Tag Archive | "Alex Gregor"

Southampton Town Leaf Pickup Program Gets Revised

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By Claire Walla

For many, one of the benefits to living in Southampton Town is that, come fall, when nature’s dead weight begins to blanket the earth, the town’s highway department will come to the rescue. Residents have traditionally been able to pile leaves along the side of the road in preparation for highway department personnel, who swoop by in a garbage truck and suck-up the lifeless debris.

This year, however, Southampton Town’s Leaf Pick-up Program will be a little different.

Though the leaf program will not be entirely discontinued, Southampton Town Highway Superintendent Alex Gregor hopes curbside pick-up will be greatly reduced. The superintendent will introduce a voucher program this year, through which residents will be allowed to dump up to eight yards of leaf waste at one of several transfer stations that will be set-up near each hamlet and residential district within the town. There will be two locations in Noyac, two in Bridgehampton and one in North Sea.

“What we’re trying to do is end the practice of landscapers indiscriminately dropping leaves on the side of the highway,” Gregor said.

He noted that illegal dumping increased about four or five years ago when landscapers were barred from dumping leaves for free at town transfer stations. Instead of paying fees, Gregor explained, many landscapers began leaving loose piles even in non-residential areas in Southampton Town. (All leaves are required to be left curbside directly in front of the residence from which they came.)

Especially this past year — after East Hampton Town officials eliminated leaf pick-up service entirely — Gregor explained there’s been an influx of illegal dumping of leaves in Southampton Town. He said the problem is prevalent in areas close to the town line in Wainscott and Bridgehampton, primarily along sections of Sagg Main.

“It’s a safety problem,” Gregor continued, explaining that this year oversized piles of leaves created notable road hazards for cyclists, school buses and snow plows, which at times found no place to leave excess snow. Plus, he added, “we’re trying to keep the drains clean.”

Residents who are 73 years of age or older and those with special needs would be able to dispose of loose leaves in front of their properties as before.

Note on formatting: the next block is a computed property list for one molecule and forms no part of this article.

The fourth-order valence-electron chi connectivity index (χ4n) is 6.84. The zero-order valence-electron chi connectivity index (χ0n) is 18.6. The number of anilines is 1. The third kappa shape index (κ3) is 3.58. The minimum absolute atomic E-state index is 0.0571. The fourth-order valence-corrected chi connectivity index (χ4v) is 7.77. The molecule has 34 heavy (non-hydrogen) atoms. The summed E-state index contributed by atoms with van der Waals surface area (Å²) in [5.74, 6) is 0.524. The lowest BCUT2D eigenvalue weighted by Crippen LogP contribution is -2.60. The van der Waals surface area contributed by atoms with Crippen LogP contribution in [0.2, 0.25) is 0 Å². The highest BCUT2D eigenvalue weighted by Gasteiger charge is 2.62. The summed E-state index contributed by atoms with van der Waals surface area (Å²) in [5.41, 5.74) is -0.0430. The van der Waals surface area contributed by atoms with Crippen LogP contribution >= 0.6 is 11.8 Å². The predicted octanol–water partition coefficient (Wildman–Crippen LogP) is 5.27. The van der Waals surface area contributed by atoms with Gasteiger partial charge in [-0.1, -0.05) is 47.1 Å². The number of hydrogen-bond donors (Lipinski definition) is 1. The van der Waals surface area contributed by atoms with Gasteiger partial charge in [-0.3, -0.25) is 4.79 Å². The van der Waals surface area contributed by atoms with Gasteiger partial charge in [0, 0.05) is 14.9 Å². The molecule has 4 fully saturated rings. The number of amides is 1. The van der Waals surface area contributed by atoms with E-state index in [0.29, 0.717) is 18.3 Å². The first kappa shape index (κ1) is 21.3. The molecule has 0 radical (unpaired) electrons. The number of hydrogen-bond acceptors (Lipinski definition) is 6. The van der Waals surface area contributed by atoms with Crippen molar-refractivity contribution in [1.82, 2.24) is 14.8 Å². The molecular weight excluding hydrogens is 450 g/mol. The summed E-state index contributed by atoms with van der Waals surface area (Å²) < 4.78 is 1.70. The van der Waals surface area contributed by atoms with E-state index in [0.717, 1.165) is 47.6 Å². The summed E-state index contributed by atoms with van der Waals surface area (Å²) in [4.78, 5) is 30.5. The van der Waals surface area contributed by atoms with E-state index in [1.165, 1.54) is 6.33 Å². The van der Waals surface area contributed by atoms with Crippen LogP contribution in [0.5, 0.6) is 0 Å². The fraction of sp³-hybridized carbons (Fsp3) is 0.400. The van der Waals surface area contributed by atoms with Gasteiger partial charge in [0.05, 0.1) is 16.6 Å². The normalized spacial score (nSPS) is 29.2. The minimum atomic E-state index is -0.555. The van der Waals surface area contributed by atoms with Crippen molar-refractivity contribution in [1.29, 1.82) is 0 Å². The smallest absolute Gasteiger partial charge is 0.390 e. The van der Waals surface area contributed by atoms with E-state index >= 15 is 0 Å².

All other residents who decide not to participate in the voucher program will be required to place leaves in brown paper bags (available for purchase through the highway department or at Loews) before leaving them by the side of the road for pick-up. Highway department employees will still make one round through all residential areas of the town in order to pick-up the bags. Loose leaves will be passed over, as will twigs and brush, which were also left uncollected this year.

“I’m trying to encourage people to take advantage of the voucher program,” he said.

“I know it’s not a popular thing, but I have to look out for the general welfare of the people who use the roads,” Gregor continued. “It’s a no-win situation because there’s nothing you can do to make everyone happy.”

This year the leaf pick-up program cost about $1.2 million and the town collectively generated almost 50,000 yards of leaves and brush.

Gregor argued that with about eight employees for each of the six highway districts under his jurisdiction, “the amount of leaves and the amount of homes is just overwhelming.”

Despite being forced to downsize the program, Gregor is requesting $750,000 from the town to bolster the leaf program, money that — if obtained — would actually make it possible for the highway department to reinstate loose-leaf pick-up. This would be used to hire up to 23 part-time employees for the pick-up program and the purchase of 12 garbage compactors (two per district), which can collect a significant amount of leaves — more at one time than the garbage trucks the town currently uses.